Poverty in Single-Mother Families
Most single-mother families have limited financial resources available to cover children’s education, child care, and health care costs. Seven in 10 children living with a single mother are poor or low income, compared to less than a third (32 percent) of children living in other types of families. While part of the problem is fewer potential earners in female-headed families, many of these families are also at a disadvantage because of problems collecting child support payments from absent fathers. In 2007, only 31 percent of female-headed families with children reported receiving child support payments during the previous year. It is especially difficult for young, never-married mothers to collect child support because many of the fathers in this situation have very low wages. However, in the context of high unemployment rates and low wages, there is a growing number of married-couple families with insufficient income to lift themselves out of poverty.
Socioeconomic Factors Behind Child Illiteracy
In America, nearly 11 million children are poor. That’s 1 in 7 kids, who make up almost one-third of all people living in poverty in this country.
The following SWOT analysis captures the key strengths and weaknesses within the organization and describes the opportunities and threats facing The Art of Charity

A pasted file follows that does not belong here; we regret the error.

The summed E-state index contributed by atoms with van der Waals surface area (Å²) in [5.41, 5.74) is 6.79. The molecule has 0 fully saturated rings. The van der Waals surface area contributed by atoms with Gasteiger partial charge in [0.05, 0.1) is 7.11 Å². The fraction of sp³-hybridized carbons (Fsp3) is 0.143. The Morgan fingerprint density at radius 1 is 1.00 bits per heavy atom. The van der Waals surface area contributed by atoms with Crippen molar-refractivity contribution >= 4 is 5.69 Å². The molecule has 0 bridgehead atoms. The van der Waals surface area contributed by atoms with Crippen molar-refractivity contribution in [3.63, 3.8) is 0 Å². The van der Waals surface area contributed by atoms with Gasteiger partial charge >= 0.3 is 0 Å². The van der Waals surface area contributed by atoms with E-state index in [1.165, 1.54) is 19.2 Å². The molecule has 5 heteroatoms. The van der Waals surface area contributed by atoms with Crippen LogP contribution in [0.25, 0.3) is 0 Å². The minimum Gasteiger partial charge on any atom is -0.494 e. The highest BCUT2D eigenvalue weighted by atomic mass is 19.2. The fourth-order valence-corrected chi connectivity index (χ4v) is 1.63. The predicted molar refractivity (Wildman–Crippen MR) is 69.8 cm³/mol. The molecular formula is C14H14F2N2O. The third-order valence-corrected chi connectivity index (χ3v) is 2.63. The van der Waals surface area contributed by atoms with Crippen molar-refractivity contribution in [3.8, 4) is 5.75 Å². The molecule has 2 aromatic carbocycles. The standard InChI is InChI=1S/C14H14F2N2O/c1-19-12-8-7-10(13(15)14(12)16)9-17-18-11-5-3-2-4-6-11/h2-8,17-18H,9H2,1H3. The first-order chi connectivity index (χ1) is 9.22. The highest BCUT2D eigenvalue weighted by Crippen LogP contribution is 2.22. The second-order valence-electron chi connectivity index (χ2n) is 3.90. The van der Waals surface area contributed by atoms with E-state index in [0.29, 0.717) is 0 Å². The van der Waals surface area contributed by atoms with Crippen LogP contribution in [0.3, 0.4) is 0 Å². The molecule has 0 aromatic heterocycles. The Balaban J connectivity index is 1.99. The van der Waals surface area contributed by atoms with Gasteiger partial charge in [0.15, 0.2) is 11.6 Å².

Our competitive edge is our services.The Art of Charitywill become dominant in thewelfare services industry,and maintain its position from the following competitive advantages:
Comprehensive and Efficient Services
At The Art of Charity,our competitive advantage is a nonprofit’s ability to sustainably produce social value using a unique asset, outstanding execution of comprehensive services like food, toiletries (basic hygiene necessities), groceries, education, shelter, and help people find jobs. We have the resources and team to deliver our welfare services efficiently. As no organization is providing services like ours.
The Organizationwill always try to have a friendly relationship with its donors so it can win donors' loyalty that will help it to increase its donor base and achieve the long-term and short-term objectives of the Organization.
Management, Speed, Flexibility
The Art of Charitywill make the highest and excellent quality management team, having experience in technology and other relevant industries. Our team will represent organizational ethics; values such as integrity, hard work, and transparency are key to making our projects successful. Our team will also have the necessary knowledge, as well as the ability to learn and evolve, and the willingness to do whatever it takes to turn the Organization into the winner.
First, Early Mover Advantage
The Art of Charitywill try to achieve a high degreeof awareness through a combination of integrated advertising, content/product offerings, public relations, and strategic relationships